The down rubbed off easily enough, but there were still a lot of little pin feathers all over the carcass, which were particularly unattractive on the dark colored drake. We were planning to singe them, but they were far too wet. To save time I didn't really fuss over them much, deciding I could finish cleaning them up when it was time to cook them. Off came the head and legs, then the eviscerating. You’re supposed to use the gizzard as an anchor to pull out the rest of the offal, which really didn’t work too well. Everything was so firmly attached some part of the digestive tract would tear before we pulled it out. It just took a little extra pulling and scooping. The hardest part was finding and removing the lungs. I suppose that’s why the lung scraper was invented. Then we slit the neck and removed the rest of the digestive tract and the voice box. Then a dunk in the water bucket to clean them all off. And – WHOOPS!! Almost forgot: the oil glands! Had to cut those off (they would give the meat an off flavor). By this time my mom needed to leave, so I had to run in and clean myself up so I could take the baby. Mark finished cleaning up the birds and our work area.
We had set up our big cooler in the house filled with ice water to chill the carcasses until the following day. The next morning I set them on a rack in the sink to drain for about 20 minutes, patted them dry and then vacuum sealed them. Now they sit happily in our freezer awaiting the day they will be cooked and enjoyed.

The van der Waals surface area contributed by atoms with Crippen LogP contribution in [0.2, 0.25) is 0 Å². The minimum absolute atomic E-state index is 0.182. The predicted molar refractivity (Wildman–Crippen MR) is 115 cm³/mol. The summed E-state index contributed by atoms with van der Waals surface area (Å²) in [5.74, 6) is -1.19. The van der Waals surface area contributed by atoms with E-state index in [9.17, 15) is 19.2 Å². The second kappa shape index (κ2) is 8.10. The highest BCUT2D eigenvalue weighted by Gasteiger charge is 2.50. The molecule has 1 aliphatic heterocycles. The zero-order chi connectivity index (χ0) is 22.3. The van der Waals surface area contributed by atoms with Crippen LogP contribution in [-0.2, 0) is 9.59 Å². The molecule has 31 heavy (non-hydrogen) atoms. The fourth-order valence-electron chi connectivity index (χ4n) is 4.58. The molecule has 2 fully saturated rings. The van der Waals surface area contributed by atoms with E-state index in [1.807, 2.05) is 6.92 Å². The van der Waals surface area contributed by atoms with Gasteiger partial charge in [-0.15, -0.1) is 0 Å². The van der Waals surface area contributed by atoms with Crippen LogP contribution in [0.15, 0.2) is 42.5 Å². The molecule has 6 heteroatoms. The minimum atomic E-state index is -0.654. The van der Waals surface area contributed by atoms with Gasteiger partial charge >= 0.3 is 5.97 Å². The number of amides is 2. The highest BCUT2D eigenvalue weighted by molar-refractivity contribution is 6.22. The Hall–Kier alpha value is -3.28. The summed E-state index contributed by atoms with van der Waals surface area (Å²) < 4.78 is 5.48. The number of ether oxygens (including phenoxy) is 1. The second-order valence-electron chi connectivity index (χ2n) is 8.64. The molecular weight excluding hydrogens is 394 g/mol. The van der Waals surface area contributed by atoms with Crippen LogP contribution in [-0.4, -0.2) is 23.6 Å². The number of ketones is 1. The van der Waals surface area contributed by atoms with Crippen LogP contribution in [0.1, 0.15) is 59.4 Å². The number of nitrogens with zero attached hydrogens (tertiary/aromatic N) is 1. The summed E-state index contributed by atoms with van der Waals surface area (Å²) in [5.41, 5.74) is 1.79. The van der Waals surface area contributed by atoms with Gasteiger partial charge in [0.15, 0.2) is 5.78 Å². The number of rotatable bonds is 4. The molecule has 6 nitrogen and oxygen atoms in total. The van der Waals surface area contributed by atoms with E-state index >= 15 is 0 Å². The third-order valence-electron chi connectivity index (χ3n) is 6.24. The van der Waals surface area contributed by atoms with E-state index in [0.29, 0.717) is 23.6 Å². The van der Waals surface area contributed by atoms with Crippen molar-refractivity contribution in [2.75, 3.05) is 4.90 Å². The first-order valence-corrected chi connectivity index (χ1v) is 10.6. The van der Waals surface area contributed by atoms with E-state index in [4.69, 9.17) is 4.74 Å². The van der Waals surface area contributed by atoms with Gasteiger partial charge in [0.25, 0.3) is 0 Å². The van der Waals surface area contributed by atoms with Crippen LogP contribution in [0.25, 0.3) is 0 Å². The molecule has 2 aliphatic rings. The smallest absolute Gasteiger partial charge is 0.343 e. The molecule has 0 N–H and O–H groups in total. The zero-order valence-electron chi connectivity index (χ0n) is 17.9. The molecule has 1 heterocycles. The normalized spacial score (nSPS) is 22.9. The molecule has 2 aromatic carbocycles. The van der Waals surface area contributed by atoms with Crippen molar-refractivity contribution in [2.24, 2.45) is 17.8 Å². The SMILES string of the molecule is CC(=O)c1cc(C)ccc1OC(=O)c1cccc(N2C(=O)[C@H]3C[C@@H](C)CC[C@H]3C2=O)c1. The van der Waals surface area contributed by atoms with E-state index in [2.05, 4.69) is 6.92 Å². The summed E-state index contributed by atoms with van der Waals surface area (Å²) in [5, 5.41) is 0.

Ducks on ice
So now that the work is over, I can invite my emotions back in, and try to decide how I feel about what we did…..
Sad? No, not really.
Disgusted? Not at all.
I suppose the feeling can be summed up in one word:
We raised them. We slaughtered them humanely. And now they are going to feed us. This is a turning point in our lives. Now that I know that I can do it, anything feels possible.
There are still 4-5 drakes who will go in the freezer later this summer. But in the meantime they get to enjoy a free range lifestyle. I’m eager to compare the flavor of the younger and older birds to decide which we prefer.
Chickens will probably be next on the list. We have one older hen who barely lays anymore, and I know there are several at my parents’ farm ready for “retirement.” So their lucky day will be arriving soon. This time I hope to enlist help from the family. They need the experience too! J
The gardens are growing well, and frequent summer storms are keeping everything well watered. We’re looking forward to those first few veggies. Especially tomatoes. Yum. The wild blackberries are beginning to ripen. The heat and humidity are cranking up. Summer is here!
Oh, and this little guy is crawling up a storm!
Helping daddy air up the tire